We aim to study a specific form of sociological imagination – the ‘situational imagination’ – as it appears in applied social research and in communities of practice relying on lay social knowledge.
We propose the concept of ‘situational imagination‘ or ‘situational ingenuity’ as a form of understanding actions as situated accomplishment, attributing agency to ‘equipped humans’ that act in social contexts. It is an alternative to trait-based understandings of action, that focus on the discovery of stable individual dispositions and attribute agency to individual persons.
We explore situational imagination in several settings of applied and lay social knowledge:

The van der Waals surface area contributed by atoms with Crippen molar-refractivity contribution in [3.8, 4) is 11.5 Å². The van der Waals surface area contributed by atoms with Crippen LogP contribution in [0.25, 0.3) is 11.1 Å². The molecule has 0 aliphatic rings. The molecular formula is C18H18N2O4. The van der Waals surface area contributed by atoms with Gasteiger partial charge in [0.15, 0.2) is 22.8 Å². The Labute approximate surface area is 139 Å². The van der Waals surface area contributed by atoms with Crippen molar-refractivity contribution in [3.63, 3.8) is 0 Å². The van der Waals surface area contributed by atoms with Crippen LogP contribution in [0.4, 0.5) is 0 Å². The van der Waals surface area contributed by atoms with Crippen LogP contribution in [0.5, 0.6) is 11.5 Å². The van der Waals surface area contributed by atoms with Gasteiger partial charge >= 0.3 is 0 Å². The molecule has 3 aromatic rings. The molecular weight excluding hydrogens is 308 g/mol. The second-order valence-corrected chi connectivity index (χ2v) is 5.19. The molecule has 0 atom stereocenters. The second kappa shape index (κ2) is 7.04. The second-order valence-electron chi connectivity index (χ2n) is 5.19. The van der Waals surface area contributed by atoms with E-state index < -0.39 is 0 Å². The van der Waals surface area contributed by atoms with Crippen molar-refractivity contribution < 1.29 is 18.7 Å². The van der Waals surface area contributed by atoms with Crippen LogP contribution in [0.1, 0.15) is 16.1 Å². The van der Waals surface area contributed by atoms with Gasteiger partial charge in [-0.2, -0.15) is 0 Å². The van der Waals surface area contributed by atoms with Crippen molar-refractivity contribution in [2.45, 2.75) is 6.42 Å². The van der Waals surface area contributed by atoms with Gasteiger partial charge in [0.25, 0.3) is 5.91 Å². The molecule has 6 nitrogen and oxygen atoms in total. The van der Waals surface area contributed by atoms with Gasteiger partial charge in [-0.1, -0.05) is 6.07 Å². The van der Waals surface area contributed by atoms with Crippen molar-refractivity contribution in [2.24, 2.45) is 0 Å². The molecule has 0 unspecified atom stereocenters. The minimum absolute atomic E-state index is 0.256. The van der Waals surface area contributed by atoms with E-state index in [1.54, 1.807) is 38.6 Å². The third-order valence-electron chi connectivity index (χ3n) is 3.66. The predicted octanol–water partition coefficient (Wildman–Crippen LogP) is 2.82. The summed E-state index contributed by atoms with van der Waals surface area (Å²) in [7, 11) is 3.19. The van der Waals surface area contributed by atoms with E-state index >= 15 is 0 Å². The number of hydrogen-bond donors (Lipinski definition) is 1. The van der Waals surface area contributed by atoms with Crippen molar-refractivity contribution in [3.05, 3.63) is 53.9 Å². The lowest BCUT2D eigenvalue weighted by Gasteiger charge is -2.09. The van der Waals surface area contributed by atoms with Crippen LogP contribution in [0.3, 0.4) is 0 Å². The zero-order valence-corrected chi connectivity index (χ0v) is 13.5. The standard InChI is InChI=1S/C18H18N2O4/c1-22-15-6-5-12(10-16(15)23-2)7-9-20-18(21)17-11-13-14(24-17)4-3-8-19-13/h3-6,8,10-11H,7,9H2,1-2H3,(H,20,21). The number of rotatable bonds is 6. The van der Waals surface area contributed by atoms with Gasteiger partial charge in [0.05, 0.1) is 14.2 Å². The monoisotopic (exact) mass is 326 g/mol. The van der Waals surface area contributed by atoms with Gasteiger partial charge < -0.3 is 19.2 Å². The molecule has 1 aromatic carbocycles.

- marketing research
- professionals’ lay knowledge of organizational life
- fields of scientific research (in survey sociology and experimental psychology)
- online settings of knowledge production and communication (Quora, Wikipedia, serious games)
Our research objectives are:
1) To conceptualize the situational imagination as a form of sociological imagination;
2) To study how situational imagination is put to use in applied research and other forms of knowledge production, focusing on its rhetorical force: what do speakers / writers accomplish when attributing actions internally or externally?
3) To discuss the methodological value of this concept, in studies that rely on interviews and on analysis of naturalistic discourse